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I expect that a number of you have seen the announcement and various press articles or Steve Lipner's Tuesday post about our launch of the SDL Threat Modeling Tool 3.0, the SDL Optimization Model and the SDL Pro Network. Since I was intimately involved with the creation of the SDL Pro Network, I thought I'd write a few words about our objectives and chat a bit about the thinking behind our partner choices for the pilot phase.
So, what are we hoping to gain by creating a network of security consulting and training experts to work with customers who want to implement the SDL? Generally speaking, this question has a two-part answer: First, Microsoft is, and always will be a partner-driven company - we rely on the skills and capabilities of our partners to provide specialized services and broad geographic coverage for Microsoft products and services. Second, even though there are talented folks in the Microsoft Services organization, it's clear that we will need help from our partners to scale to meet the demand. I can't tell you how many times the folks on the SDL team have been approached by people - after an executive briefing, or a session at TechEd - asking for guidance in implementing SDL in their own organizations. When we look at the demand and pair it with the geographic diversity of our customer base, it's clear that a partner approach is the right answer.
Now a few words about the partners who will be participating in the pilot phase...
After the decision was made to work with partners on SDL delivery, we had two primary criteria that we had to address; partner quality, and manageability of the SDL Pro Network pilot. We have all seen instances where individuals or consulting organizations have represented themselves to the IT community as having security expertise when in reality the "experts for hire" were simply reading a page or two ahead of the customer in whatever security tome was "in vogue" at the time.
Based on those observations, it was clear that partner "quality" was a critical criterion. Fortunately for us, we didn't have to look far to satisfy our quality bar - many of the companies in the SDL Pro Network pilot have direct experience with executing portions of the SDL on our products, or have delivered services to Microsoft in a security context. Design reviews, code reviews, penetration testing, training and other tasks critical to SDL implementation were (and are) common fare for these folks.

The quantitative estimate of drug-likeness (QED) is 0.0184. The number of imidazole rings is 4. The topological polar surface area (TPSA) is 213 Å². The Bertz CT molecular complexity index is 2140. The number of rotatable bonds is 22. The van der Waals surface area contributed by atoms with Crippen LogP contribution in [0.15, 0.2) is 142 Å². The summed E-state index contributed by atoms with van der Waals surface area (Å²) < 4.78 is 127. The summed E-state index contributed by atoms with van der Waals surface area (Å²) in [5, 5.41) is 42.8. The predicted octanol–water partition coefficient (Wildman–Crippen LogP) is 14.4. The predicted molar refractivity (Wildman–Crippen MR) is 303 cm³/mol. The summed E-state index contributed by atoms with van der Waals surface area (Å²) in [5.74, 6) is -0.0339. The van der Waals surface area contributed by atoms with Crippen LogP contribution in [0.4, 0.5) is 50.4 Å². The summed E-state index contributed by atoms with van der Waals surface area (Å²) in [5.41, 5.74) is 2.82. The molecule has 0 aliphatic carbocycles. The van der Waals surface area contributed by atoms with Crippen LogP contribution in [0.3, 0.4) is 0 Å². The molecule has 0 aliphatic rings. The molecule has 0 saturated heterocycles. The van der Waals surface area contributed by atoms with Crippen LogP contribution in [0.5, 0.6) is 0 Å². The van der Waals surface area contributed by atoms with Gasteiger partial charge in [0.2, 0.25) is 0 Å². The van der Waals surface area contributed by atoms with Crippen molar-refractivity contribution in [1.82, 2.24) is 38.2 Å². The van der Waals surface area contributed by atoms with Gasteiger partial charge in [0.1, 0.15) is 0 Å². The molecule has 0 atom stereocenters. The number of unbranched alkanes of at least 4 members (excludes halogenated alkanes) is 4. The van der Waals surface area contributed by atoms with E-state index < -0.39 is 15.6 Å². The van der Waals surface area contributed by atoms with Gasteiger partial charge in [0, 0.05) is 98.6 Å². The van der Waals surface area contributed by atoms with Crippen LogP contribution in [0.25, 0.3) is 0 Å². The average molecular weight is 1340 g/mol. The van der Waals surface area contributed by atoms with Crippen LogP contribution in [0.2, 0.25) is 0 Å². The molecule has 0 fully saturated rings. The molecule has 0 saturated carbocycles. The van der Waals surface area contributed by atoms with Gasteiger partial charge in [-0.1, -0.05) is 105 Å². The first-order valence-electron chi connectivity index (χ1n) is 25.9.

Despite the customer demand for SDL that I alluded to above, starting with a small pilot was the right thing to do; a small group of trusted consultancies supports our imperative for quality and it allows us to pragmatically grow the SDL Pro Network as the market matures. As we continue to evolve and innovate with the SDL, we'll have a strong core of partners to help drive the software security message.
Will we grow the SDL Pro Network? The qualified answer is: "When the market demands it..." - there are a number of talented potential partners who meet the quality bar - and clearly, the need for security in software development will grow to demand additional talented specialists. However, it's our plan to begin with a small set of partners of known expertise, and then respond to growing demand as it materializes.
So there you have it - the nuanced beginning and bright future of the SDL Pro Network... I invite your comments, and encourage you to check in at the SDL Portal as we continue to build out the program
PingBack from http://www.easycoded.com/about-the-sdl-pro-network/
When I joined the SDL team last fall, the SDL Pro Network had launched as a one-year pilot program .